Please Note: This article is written for users of the following Microsoft Excel versions: 2007, 2010, 2013, and 2016. If you are using an earlier version (Excel 2003 or earlier), this tip may not work for you. For a version of this tip written specifically for earlier versions of Excel, click here: Identifying Merged Cells.
by Allen Wyatt
(last updated April 1, 2021)
Alan asked if there is a way to quickly and easily identify which cells are merged in a workbook created by someone else. There are, in reality, several different ways you can go about identifying these cells.
One method for identifying the cells is to use Excel's searching capabilities. Follow these steps:
Figure 1. The Find tab of the Find and Replace dialog box.
Figure 2. The Alignment tab of the Find Format dialog box.
Excel searches for any merged cells and if they are located, the cells are displayed in the bottom of the Find and Replace dialog box. You can then select one of the found ranges and the corresponding range is selected in the worksheet.
If you prefer, you can a macro to find the various merged cells in the worksheet. The following macro shows perhaps the simplest method of doing this:
Sub FindMerged1() Dim c As Range For Each c In ActiveSheet.UsedRange If c.MergeCells Then MsgBox c.Address & " is merged" End If Next End Sub
This particular macro steps through all the cells in the worksheet (well, at least those that are in the UsedRange) and, if the cell is part of a merged cell, a message box is displayed. Note that the pertinent property being checked is the MergeCells property. This is set to True if the cell is merged with another cell.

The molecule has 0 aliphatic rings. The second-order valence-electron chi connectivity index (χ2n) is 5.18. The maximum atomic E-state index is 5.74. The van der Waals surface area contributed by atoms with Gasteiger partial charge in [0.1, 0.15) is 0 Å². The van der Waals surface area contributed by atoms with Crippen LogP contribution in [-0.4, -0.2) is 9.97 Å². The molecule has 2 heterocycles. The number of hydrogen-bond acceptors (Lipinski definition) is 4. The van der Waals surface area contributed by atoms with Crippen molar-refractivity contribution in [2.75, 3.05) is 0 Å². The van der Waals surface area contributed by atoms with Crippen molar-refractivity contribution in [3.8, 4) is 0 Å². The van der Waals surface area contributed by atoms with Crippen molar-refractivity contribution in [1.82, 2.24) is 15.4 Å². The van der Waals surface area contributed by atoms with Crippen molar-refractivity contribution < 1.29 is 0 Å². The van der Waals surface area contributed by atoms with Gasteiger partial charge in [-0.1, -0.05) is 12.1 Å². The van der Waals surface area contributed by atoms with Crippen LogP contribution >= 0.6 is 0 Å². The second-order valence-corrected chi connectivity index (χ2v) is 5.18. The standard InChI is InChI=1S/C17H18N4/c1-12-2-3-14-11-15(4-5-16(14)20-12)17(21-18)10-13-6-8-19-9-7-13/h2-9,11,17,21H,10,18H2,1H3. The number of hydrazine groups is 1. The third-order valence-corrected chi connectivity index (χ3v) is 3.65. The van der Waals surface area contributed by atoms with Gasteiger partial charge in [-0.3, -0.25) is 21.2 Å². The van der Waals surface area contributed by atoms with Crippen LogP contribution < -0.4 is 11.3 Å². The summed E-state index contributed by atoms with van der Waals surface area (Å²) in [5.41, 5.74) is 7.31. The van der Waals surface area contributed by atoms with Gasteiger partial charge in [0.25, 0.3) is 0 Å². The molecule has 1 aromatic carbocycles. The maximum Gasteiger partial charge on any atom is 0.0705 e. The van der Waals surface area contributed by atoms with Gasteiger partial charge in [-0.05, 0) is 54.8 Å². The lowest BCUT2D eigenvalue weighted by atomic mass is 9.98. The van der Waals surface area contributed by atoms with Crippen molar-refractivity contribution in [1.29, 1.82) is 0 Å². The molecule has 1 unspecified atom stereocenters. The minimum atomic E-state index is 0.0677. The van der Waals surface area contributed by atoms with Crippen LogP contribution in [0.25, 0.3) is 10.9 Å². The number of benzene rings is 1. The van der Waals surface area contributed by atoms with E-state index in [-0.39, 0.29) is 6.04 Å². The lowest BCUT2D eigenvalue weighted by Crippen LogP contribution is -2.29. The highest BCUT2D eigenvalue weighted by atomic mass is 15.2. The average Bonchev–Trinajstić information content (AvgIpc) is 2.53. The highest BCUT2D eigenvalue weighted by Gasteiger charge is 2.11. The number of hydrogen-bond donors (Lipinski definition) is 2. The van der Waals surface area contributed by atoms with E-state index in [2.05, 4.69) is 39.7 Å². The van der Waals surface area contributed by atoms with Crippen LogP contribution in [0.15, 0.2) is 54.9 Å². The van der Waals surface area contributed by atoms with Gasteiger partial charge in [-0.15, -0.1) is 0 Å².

Of course, a macro such as this can take quite a long time to run if the worksheet has lots of cells and even longer if a good number of those cells are merged. Your macro would run faster if it didn't stop at each merged cell and display a dialog box. The following version takes a different approach, filling each merged cell with a yellow color:
Sub FindMerged2() Dim c As Range For Each c In ActiveSheet.UsedRange If c.MergeCells Then c.Interior.ColorIndex = 36 End If Next End Sub
A variation on this approach could be to create a user-defined function that simply returns True or False if the cell is merged:
Function FindMerged3(rCell As Range) FindMerged3 = rCell.MergeCells End Function
With this simple function you could then use conditional formatting to somehow highlight cells if they are merged. (If the function returns True, then conditional formatting applies whatever formatting you specify to the cell.)
Finally, if you want a list of cells that are merged in the worksheet, you can simply have your macro put together the list instead of coloring the cells:
Sub FindMerged4() Dim c As Range Dim sMsg As String sMsg = "" For Each c In ActiveSheet.UsedRange If c.MergeCells Then If sMsg = "" Then sMsg = "Merged worksheet cells:" & vbCr End If sMsg = sMsg & c.Address & vbCr End If Next If sMsg = "" Then sMsg = "No merged worksheet cells." End If MsgBox sMsg End Sub
This variation displays a single message box at the end of the macro, indicating the addresses of any merged cells located in the worksheet.
ExcelTips is your source for cost-effective Microsoft Excel training. This tip (12385) applies to Microsoft Excel 2007, 2010, 2013, and 2016. You can find a version of this tip for the older menu interface of Excel here: Identifying Merged Cells.
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